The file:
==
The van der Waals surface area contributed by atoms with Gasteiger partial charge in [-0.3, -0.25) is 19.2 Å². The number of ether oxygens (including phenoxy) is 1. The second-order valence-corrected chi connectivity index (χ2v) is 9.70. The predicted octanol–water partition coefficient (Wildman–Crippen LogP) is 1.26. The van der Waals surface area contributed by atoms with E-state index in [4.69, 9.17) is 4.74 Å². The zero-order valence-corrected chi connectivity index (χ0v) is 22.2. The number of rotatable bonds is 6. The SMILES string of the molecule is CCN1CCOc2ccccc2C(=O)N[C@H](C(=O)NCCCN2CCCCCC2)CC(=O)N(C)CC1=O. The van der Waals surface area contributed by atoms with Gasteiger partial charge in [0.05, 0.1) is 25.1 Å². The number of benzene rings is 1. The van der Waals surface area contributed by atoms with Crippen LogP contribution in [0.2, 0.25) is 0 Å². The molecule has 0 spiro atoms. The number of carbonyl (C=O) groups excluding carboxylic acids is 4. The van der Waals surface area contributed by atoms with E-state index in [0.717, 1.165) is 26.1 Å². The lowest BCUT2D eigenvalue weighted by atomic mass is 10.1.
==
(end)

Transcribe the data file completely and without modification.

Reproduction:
The van der Waals surface area contributed by atoms with Gasteiger partial charge in [-0.3, -0.25) is 19.2 Å². The number of ether oxygens (including phenoxy) is 1. The second-order valence-corrected chi connectivity index (χ2v) is 9.70. The predicted octanol–water partition coefficient (Wildman–Crippen LogP) is 1.26. The van der Waals surface area contributed by atoms with E-state index in [4.69, 9.17) is 4.74 Å². The zero-order valence-corrected chi connectivity index (χ0v) is 22.2. The number of rotatable bonds is 6. The SMILES string of the molecule is CCN1CCOc2ccccc2C(=O)N[C@H](C(=O)NCCCN2CCCCCC2)CC(=O)N(C)CC1=O. The van der Waals surface area contributed by atoms with Gasteiger partial charge in [0.05, 0.1) is 25.1 Å². The number of benzene rings is 1. The van der Waals surface area contributed by atoms with Crippen LogP contribution in [0.2, 0.25) is 0 Å². The molecule has 0 spiro atoms. The number of carbonyl (C=O) groups excluding carboxylic acids is 4. The van der Waals surface area contributed by atoms with E-state index in [0.717, 1.165) is 26.1 Å². The lowest BCUT2D eigenvalue weighted by atomic mass is 10.1.